Summary of the discussion
Our discussion on July 2nd covered a wide range of topics from the newspapers, recent TV news or our own experiences, which it is not easy to summarise. These topics included President Obama’s recent speech at Charleston, which seemed to express a depth of personal faith which had not always been in evidence during his Presidency, and the debate about whether Tim Farron’s faith made him more or less suitable as a potential leader of a political party. This contrasted with the well-known “We don’t do God” heard during Tony Blair’s time in office (though not words from his own mouth but from Alastair Campbell, his Director of Communications). So what is the role of faith in politics?
The fear that “We don’t do God” and the debate about Tim Farron express is that religious people often have a conviction about the absolute truth of their views, and an unwillingness to compromise or negotiate with others who do not share their faith. When such attitudes gain political power the result is often a disastrous form of moral dictatorship. Most people would say that current events in Syria and Iraq are a clear example of that- and clearly linked to the recent attack on holidaymakers in Tunisia, and the attempts of many refugees to cross the Mediterranean and gain access to Europe.
The question of the relationship of faith and political power is therefore crucial, and not just to be asked of Islam, but also of Christianity (and other faiths). Inter-faith dialogue can often be superficial – we heard of one meeting where participants were encouraged to bring passages from their own scriptures to share. Most brought passages that expressed what they felt the difference religions shared in common. A Rabbi surprised the others by quoting the verses from Psalm 137: “O daughter of Babylon, you devastator. Happy shall they be who pay you back what you have done to us. Happy those who take your babies and dash them against the rock.” We should not only share with one another the easy passages, he explained, but also the ones which cause offence and harm, and deal with them honestly together.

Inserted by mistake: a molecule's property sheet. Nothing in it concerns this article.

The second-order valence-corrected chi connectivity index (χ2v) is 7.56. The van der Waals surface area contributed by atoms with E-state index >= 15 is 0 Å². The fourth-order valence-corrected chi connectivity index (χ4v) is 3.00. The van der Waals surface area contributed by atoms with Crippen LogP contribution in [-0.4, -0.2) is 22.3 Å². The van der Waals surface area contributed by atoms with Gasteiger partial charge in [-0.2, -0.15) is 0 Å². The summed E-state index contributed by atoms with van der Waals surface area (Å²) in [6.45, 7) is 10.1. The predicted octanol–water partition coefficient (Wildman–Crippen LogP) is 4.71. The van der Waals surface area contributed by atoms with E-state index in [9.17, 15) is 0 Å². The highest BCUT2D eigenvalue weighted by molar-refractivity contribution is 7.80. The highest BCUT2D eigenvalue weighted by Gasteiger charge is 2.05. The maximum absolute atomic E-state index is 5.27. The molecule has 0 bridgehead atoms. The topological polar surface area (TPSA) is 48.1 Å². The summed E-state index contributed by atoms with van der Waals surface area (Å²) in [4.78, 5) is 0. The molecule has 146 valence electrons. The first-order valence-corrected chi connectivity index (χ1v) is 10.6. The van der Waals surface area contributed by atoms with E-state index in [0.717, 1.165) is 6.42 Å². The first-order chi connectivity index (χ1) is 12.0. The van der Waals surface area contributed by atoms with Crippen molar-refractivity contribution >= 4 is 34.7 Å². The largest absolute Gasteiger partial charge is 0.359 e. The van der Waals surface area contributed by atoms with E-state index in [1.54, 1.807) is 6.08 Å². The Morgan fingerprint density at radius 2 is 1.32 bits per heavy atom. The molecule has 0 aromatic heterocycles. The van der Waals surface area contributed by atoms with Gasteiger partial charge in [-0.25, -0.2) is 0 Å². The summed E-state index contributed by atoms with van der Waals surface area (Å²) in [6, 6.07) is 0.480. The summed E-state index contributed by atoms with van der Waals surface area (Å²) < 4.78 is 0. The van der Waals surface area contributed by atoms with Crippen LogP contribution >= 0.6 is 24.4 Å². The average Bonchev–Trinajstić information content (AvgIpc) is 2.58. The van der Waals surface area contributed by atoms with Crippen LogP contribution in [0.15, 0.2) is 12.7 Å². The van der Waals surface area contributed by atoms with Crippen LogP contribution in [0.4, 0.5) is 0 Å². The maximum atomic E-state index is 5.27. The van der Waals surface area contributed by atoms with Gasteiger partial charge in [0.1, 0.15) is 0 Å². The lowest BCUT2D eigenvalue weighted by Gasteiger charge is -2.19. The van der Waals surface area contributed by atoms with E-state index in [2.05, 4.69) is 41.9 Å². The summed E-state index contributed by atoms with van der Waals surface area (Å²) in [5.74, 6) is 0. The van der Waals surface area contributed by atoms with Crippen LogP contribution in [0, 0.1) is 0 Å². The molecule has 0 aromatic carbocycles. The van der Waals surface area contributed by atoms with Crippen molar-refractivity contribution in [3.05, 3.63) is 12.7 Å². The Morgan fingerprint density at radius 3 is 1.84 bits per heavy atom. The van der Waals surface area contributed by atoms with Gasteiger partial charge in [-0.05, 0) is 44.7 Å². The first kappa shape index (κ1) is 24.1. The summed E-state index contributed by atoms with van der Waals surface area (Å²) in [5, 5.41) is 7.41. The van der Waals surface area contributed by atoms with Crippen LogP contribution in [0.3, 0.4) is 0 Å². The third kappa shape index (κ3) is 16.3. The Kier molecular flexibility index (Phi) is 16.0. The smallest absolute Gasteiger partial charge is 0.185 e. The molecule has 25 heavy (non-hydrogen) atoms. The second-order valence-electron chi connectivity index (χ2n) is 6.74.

We also thought about the way the present Government is trying to reduce the costs of Welfare, with £23,000 limits etc. The Old Testament reading in the prayers was from Nehemiah, where after the Exile in Babylon, the Law was read to the people in an attempt to restore and rebuild a new and just community. Part of that Law was an assertion that the resources people needed to create prosperity for themselves (in those days, mainly agricultural land) should be shared by all the people, not monopolised by a tiny minority. But our modern society is one where resources are owned by a few, so many are therefore left dependent on Welfare, and resented because of that by others. Perhaps that is one example where faith should play a far bigger role in politics that it does at present.